Stories from the Amazon
Shaman Maria Juana smiles after performing a cleansing ritual at San Clemente in Ecuador.
Jacobs Learns Traditions and Beliefs of the Pueblo Caranqui People
Our bus moved swiftly down the narrow highway that weaved through the Andes Mountains of Ecuador. I learned a long time ago not to watch a bus driven in developing countries, passing uphill or on curves is not unusual. Somehow it all works.
We were on our way to the San Clemente project to visit the Pueblo Caranqui people in the Otavalan region. They comprise one of the indigenous Andean communities in South America.
My journey to understand one of the cultures that calls the Amazon home began as a participant on a tour organized by The Pachamama Alliance. This organization is dedicated to protecting and educating western cultures about the traditional communities of South America.
In my group of 18 were two familiar faces, Tom and Evelyn McKnight from Fremont, who joined me for this part of my long journey.
Tom and Evelyn McKnight go on a walk through the forest in Ecuador to learn about traditional use of plants by the Pueblo Caranqui community.
In San Clemente, we were greeted by Manuel Guatemal, the leader of this project designed to introduce visitors to their traditions.
"In the year 2000 we had a wake-up call, because the banking system collapsed in Ecuador," Guatemal said.
Like most of the few remaining indigenous cultures in South America, the Pueblo Caranqui is a dream culture, which means dream interpretations are applied when making life choices.
"I dreamed of moving to the mountains with my family and animals and leaving the modern society behind," Guatemal said. "But a new dream emerged to create a project that would preserve our traditions and culture."
The Pueblo Caranqui people noticed the environmental destruction happening to the land. They became aware that maybe their traditions and relationship to the land might offer a different result. Thus, the San Clemente project was created.
For the next couple of days, we learned about the traditions and beliefs of the Pueblo Caranqui people. They took us for walks in the forest to show us how they use various plants to treat ailments. They explained how they relate to the sun and the rhythm of the seasons to plant and make choices about life.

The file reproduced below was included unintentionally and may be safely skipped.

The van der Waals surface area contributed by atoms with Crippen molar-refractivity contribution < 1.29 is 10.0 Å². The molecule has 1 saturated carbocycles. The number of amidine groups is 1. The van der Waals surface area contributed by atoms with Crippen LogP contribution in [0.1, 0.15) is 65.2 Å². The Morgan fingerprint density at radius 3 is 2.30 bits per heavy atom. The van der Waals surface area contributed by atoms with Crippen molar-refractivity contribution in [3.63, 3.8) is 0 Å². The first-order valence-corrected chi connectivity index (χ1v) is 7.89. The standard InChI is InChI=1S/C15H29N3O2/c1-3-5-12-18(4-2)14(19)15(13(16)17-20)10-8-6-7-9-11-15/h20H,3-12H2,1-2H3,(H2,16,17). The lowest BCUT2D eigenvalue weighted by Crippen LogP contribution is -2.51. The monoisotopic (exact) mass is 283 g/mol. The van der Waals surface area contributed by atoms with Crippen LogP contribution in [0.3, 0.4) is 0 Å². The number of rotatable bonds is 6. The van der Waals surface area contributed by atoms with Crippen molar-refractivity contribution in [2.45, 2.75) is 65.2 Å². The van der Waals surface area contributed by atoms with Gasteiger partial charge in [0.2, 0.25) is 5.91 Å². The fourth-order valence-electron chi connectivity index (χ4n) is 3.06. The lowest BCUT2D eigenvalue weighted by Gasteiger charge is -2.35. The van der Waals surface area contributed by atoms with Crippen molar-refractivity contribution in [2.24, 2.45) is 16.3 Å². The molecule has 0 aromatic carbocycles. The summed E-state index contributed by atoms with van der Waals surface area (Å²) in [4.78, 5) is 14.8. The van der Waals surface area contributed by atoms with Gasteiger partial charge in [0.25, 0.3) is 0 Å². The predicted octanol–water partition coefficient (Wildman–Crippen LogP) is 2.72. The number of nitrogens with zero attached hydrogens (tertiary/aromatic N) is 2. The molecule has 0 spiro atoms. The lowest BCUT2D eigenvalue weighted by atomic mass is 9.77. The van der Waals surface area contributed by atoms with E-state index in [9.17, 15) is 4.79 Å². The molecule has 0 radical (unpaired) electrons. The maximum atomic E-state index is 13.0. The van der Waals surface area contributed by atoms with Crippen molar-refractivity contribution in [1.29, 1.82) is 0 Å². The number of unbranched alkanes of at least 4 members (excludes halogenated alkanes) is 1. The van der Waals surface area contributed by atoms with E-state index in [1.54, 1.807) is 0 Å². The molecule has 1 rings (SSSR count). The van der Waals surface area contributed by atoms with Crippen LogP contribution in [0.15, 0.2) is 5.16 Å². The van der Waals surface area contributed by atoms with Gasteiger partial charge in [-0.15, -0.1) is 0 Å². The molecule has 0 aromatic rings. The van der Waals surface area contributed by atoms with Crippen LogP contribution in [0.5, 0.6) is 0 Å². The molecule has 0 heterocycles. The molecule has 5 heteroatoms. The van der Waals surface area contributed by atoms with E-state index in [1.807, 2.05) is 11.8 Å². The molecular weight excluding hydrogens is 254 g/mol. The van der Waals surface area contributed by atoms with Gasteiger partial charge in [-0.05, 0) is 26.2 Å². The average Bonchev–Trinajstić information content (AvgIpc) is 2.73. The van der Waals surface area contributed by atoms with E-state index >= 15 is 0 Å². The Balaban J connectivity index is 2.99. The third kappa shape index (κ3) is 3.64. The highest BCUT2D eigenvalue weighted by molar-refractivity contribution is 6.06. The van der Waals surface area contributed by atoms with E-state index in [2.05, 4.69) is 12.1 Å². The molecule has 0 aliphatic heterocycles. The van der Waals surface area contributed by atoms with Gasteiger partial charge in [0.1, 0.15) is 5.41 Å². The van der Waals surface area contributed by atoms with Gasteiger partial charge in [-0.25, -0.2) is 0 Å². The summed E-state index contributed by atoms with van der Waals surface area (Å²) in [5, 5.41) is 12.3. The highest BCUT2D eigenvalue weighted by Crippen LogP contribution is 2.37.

I specifically noticed the genuine smiles of the people.
"When plowing the fields, the woman leads the cows as the man runs the plow behind. If they work well together, this means they are a happy couple and will be successful," Guatemal said.
With a divorce rate over 50 percent in the United States, an image popped into my mind of a lot of crooked fields back home.
Along with the educational talks was a visit with a shaman whose name was Maria Juana. She is the sweet shaman because she gave us orange Fanta and cookies when she was finished.
With the assistance of her family she performed a cleansing, or removal of bad energy from the body.
They shook branches and leaves and chanted several times "corazon, corazon, corazon," which translates to heart, heart, heart.
The one specific message meant for me from the shaman: "You had a blockage in your head, or dark energy which was holding you back. The blockage is now gone. Maybe sometimes you have been thinking too much."
I thought to myself in a twisted moment of humor, "I'll have to think about that."
Actually, I knew what the shaman was talking about was true. As the ritual was performed, I felt a knot above my left eye that felt impenetrable or irritated during the cleansing. At the end of the ritual, I noticed where the knot once had been there now was a void.
I sipped my orange Fanta and gobbled down my sweet cookie.
Before leaving, Maria Juana gave me hug and a smile that would rival any saint. It felt like a layer was pulled back that once covered my heart.
As we walked away, Tom McKnight leaned over and asked me, "Have you ever had an experience like that?"
"No, that was a first for me."
But in my book, anything that helps take down the walls around the heart is a good thing.
As we departed, the community gave each of us a scarf that was woven in the colors of a rainbow. A symbol of hope for a better future.
Next we head toward the heart of the Amazon Rainforest of Ecuador.
Members of the Pueblo Caranqui community demonstrate traditional plowing in San Clemente Ecuador.